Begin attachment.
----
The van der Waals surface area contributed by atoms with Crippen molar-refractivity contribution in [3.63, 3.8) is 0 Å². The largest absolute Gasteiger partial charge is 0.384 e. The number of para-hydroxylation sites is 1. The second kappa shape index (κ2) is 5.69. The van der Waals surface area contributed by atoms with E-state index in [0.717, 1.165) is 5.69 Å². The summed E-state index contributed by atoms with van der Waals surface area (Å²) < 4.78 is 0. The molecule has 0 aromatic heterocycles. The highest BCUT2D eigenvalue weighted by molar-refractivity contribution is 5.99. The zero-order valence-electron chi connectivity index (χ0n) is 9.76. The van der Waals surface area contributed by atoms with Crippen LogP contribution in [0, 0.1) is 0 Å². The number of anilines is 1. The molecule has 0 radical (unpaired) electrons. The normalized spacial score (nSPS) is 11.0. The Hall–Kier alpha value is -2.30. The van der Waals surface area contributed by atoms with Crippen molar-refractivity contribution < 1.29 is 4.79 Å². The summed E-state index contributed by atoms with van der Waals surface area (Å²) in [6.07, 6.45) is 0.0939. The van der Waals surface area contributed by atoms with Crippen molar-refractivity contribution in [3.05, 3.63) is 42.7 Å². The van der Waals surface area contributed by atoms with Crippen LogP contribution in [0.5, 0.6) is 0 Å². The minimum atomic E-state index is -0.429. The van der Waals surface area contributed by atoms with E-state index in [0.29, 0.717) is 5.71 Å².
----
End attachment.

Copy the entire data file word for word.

The van der Waals surface area contributed by atoms with Crippen molar-refractivity contribution in [3.63, 3.8) is 0 Å². The largest absolute Gasteiger partial charge is 0.384 e. The number of para-hydroxylation sites is 1. The second kappa shape index (κ2) is 5.69. The van der Waals surface area contributed by atoms with E-state index in [0.717, 1.165) is 5.69 Å². The summed E-state index contributed by atoms with van der Waals surface area (Å²) < 4.78 is 0. The molecule has 0 aromatic heterocycles. The highest BCUT2D eigenvalue weighted by molar-refractivity contribution is 5.99. The zero-order valence-electron chi connectivity index (χ0n) is 9.76. The van der Waals surface area contributed by atoms with Crippen LogP contribution in [0, 0.1) is 0 Å². The number of anilines is 1. The molecule has 0 radical (unpaired) electrons. The normalized spacial score (nSPS) is 11.0. The Hall–Kier alpha value is -2.30. The van der Waals surface area contributed by atoms with Crippen molar-refractivity contribution < 1.29 is 4.79 Å². The summed E-state index contributed by atoms with van der Waals surface area (Å²) in [6.07, 6.45) is 0.0939. The van der Waals surface area contributed by atoms with Crippen molar-refractivity contribution in [3.05, 3.63) is 42.7 Å². The van der Waals surface area contributed by atoms with Crippen LogP contribution in [0.5, 0.6) is 0 Å². The minimum atomic E-state index is -0.429. The van der Waals surface area contributed by atoms with E-state index in [0.29, 0.717) is 5.71 Å².